Mario has left behind much more than his valuable scientific contributions. He was an intellectual of a special kind, with a critical mind and great knowledge in many fields that extend far beyond economics. His contribution was not only in his writings and his lectures, fascinating though they are. Mario was at his most impressive in seminars, where he quickly cut through to the core of arguments to make deep and perceptive comments that led many presenters to rethink their assumptions, methods, and conclusions. Yet he always made his remarks politely, with charm and no small amount of humour. He remained consistent in his views until his very last days. We will all greatly miss the power of his intellect as well as his kindness and concern.
Domenico Mario Nuti in P. Arestis and M. C. Sawyer (1992), (eds.) A Biographical Dictionary of Dissenting Economists (London: Elgar Publishing), pp. 401-409.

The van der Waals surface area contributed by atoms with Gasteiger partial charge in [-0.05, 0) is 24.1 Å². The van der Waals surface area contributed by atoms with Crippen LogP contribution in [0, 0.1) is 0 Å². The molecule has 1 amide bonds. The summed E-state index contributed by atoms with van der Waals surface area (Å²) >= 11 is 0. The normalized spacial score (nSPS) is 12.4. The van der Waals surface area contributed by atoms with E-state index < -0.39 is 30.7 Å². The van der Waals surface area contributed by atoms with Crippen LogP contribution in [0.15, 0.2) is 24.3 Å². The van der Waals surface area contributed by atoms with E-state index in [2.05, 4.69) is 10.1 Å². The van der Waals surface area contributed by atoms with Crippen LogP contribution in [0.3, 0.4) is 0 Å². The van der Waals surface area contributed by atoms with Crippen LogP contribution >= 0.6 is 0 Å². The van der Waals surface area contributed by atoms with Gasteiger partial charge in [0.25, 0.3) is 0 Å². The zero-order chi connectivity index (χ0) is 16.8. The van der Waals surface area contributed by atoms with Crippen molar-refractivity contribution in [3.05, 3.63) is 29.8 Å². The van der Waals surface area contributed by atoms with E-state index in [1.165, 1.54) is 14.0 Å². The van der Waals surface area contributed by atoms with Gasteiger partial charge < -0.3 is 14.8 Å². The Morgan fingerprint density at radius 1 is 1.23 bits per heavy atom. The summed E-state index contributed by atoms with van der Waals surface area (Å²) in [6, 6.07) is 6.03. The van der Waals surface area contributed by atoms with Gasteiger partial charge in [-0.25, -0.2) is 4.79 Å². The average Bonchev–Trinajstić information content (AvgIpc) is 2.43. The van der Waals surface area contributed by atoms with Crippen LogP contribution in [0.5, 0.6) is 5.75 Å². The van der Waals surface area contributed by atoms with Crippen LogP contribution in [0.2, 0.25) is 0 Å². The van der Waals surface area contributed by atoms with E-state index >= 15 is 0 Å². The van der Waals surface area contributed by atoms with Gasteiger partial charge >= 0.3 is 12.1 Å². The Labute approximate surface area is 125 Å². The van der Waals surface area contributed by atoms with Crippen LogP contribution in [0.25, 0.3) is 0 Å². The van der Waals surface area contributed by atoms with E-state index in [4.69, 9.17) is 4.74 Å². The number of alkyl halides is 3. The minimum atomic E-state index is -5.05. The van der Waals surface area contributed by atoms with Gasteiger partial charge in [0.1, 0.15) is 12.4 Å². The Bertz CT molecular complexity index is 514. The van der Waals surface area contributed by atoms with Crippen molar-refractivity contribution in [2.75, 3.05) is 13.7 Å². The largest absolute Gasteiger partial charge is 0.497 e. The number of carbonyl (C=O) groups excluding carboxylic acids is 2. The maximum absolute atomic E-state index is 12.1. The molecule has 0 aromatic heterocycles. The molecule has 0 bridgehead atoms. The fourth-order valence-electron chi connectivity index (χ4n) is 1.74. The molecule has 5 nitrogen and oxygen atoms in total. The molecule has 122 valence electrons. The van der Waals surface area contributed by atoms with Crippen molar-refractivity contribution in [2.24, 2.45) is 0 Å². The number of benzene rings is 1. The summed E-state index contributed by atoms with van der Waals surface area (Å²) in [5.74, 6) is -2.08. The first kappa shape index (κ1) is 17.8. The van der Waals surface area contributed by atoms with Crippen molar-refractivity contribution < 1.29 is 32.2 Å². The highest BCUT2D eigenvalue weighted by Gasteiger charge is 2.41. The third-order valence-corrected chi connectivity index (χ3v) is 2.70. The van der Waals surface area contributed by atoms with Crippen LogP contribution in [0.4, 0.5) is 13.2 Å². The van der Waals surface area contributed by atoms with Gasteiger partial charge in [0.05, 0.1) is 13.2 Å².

Estrin, S., G. W. Kolodko and M. Uvalic (2007), ‘Introduction: Domenico Mario Nuti’, in S. Estrin, G. W. Kolodko and M. Uvalic (eds) (2007), Transition and Beyond – Essays in Honor of Mario Nuti, Palgrave Macmillan, pp. 1-13.
Nuti, D. Mario (1995), ‘Employeeism: corporate governance and employee share ownership in transition economies’, in M. I. Blejer and M. Skreb (eds.) Macroeconomic Stabilization in Transition Economies, CUP, Cambridge 1997, pp. 126-154.
Nuti, D. Mario (2009), ‘Globalization Today: Incomplete, Distorted and Unfair’, in P. Della Posta, M. Uvalic and A. Verdun (eds.) (2009), Globalization, Development and Integration. A European Perspective, Palgrade Macmillan, pp. 326-329.
Nuti, D. Mario (2018a), ‘The Rise and Fall of Socialism’, Dialogue Of Civilisations Research Institute Special Report, Berlin, https://doc-research.org/2018/05/rise_and_fall_of_socialism/
Nuti, D. Mario (2018b), ‘Seismic faults in the European Union’, unpublished conference paper.
Saul Estrin and Milica Uvalic, London and Florence, January 19th, 2020